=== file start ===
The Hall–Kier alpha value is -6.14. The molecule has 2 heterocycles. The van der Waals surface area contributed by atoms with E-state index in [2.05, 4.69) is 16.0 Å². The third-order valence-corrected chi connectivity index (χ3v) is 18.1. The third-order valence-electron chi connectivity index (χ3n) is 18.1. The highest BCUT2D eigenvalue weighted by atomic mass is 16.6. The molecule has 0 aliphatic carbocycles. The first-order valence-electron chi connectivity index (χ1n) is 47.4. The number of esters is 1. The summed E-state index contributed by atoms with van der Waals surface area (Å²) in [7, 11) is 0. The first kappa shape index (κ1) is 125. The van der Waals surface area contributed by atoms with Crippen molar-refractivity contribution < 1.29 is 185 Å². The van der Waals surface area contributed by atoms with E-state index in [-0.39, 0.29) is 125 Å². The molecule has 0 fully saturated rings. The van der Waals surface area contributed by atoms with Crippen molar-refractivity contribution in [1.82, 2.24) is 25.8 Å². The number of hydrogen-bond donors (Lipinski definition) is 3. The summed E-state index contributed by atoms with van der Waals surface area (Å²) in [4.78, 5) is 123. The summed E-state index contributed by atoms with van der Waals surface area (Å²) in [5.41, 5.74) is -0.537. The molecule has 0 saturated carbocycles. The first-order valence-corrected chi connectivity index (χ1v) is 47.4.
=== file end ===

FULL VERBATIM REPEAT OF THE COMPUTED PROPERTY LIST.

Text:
The Hall–Kier alpha value is -6.14. The molecule has 2 heterocycles. The van der Waals surface area contributed by atoms with E-state index in [2.05, 4.69) is 16.0 Å². The third-order valence-corrected chi connectivity index (χ3v) is 18.1. The third-order valence-electron chi connectivity index (χ3n) is 18.1. The highest BCUT2D eigenvalue weighted by atomic mass is 16.6. The molecule has 0 aliphatic carbocycles. The first-order valence-electron chi connectivity index (χ1n) is 47.4. The number of esters is 1. The summed E-state index contributed by atoms with van der Waals surface area (Å²) in [7, 11) is 0. The first kappa shape index (κ1) is 125. The van der Waals surface area contributed by atoms with Crippen molar-refractivity contribution < 1.29 is 185 Å². The van der Waals surface area contributed by atoms with E-state index in [-0.39, 0.29) is 125 Å². The molecule has 0 fully saturated rings. The van der Waals surface area contributed by atoms with Crippen molar-refractivity contribution in [1.82, 2.24) is 25.8 Å². The number of hydrogen-bond donors (Lipinski definition) is 3. The summed E-state index contributed by atoms with van der Waals surface area (Å²) in [4.78, 5) is 123. The summed E-state index contributed by atoms with van der Waals surface area (Å²) in [5.41, 5.74) is -0.537. The molecule has 0 saturated carbocycles. The first-order valence-corrected chi connectivity index (χ1v) is 47.4.